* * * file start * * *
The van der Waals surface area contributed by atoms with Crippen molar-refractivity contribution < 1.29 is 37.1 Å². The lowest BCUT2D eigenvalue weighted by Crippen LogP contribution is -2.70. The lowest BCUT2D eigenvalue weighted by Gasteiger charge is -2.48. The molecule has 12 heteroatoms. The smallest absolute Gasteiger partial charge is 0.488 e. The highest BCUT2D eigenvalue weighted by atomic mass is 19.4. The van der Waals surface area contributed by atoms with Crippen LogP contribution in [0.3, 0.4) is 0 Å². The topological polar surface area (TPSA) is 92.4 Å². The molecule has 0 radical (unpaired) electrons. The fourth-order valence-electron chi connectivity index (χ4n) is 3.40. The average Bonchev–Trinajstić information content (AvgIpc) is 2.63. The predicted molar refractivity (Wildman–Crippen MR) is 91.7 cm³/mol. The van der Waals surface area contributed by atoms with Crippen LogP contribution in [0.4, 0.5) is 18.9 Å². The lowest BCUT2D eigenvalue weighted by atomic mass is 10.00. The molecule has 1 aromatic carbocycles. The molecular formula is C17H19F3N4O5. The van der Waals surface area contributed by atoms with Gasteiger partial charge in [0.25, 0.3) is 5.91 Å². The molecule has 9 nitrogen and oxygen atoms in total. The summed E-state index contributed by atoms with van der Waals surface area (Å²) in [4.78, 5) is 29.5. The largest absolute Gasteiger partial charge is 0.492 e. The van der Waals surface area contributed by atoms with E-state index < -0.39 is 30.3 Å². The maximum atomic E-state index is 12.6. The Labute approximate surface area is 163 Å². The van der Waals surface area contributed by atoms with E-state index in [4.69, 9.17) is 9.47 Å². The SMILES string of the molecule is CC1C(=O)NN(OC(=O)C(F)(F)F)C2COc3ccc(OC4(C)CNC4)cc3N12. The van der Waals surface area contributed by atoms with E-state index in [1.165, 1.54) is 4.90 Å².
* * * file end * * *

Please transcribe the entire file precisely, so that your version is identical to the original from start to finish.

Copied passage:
The van der Waals surface area contributed by atoms with Crippen molar-refractivity contribution < 1.29 is 37.1 Å². The lowest BCUT2D eigenvalue weighted by Crippen LogP contribution is -2.70. The lowest BCUT2D eigenvalue weighted by Gasteiger charge is -2.48. The molecule has 12 heteroatoms. The smallest absolute Gasteiger partial charge is 0.488 e. The highest BCUT2D eigenvalue weighted by atomic mass is 19.4. The van der Waals surface area contributed by atoms with Crippen LogP contribution in [0.3, 0.4) is 0 Å². The topological polar surface area (TPSA) is 92.4 Å². The molecule has 0 radical (unpaired) electrons. The fourth-order valence-electron chi connectivity index (χ4n) is 3.40. The average Bonchev–Trinajstić information content (AvgIpc) is 2.63. The predicted molar refractivity (Wildman–Crippen MR) is 91.7 cm³/mol. The van der Waals surface area contributed by atoms with Crippen LogP contribution in [0.4, 0.5) is 18.9 Å². The lowest BCUT2D eigenvalue weighted by atomic mass is 10.00. The molecule has 1 aromatic carbocycles. The molecular formula is C17H19F3N4O5. The van der Waals surface area contributed by atoms with Gasteiger partial charge in [0.25, 0.3) is 5.91 Å². The molecule has 9 nitrogen and oxygen atoms in total. The summed E-state index contributed by atoms with van der Waals surface area (Å²) in [4.78, 5) is 29.5. The largest absolute Gasteiger partial charge is 0.492 e. The van der Waals surface area contributed by atoms with E-state index < -0.39 is 30.3 Å². The maximum atomic E-state index is 12.6. The Labute approximate surface area is 163 Å². The van der Waals surface area contributed by atoms with E-state index in [4.69, 9.17) is 9.47 Å². The SMILES string of the molecule is CC1C(=O)NN(OC(=O)C(F)(F)F)C2COc3ccc(OC4(C)CNC4)cc3N12. The van der Waals surface area contributed by atoms with E-state index in [1.165, 1.54) is 4.90 Å².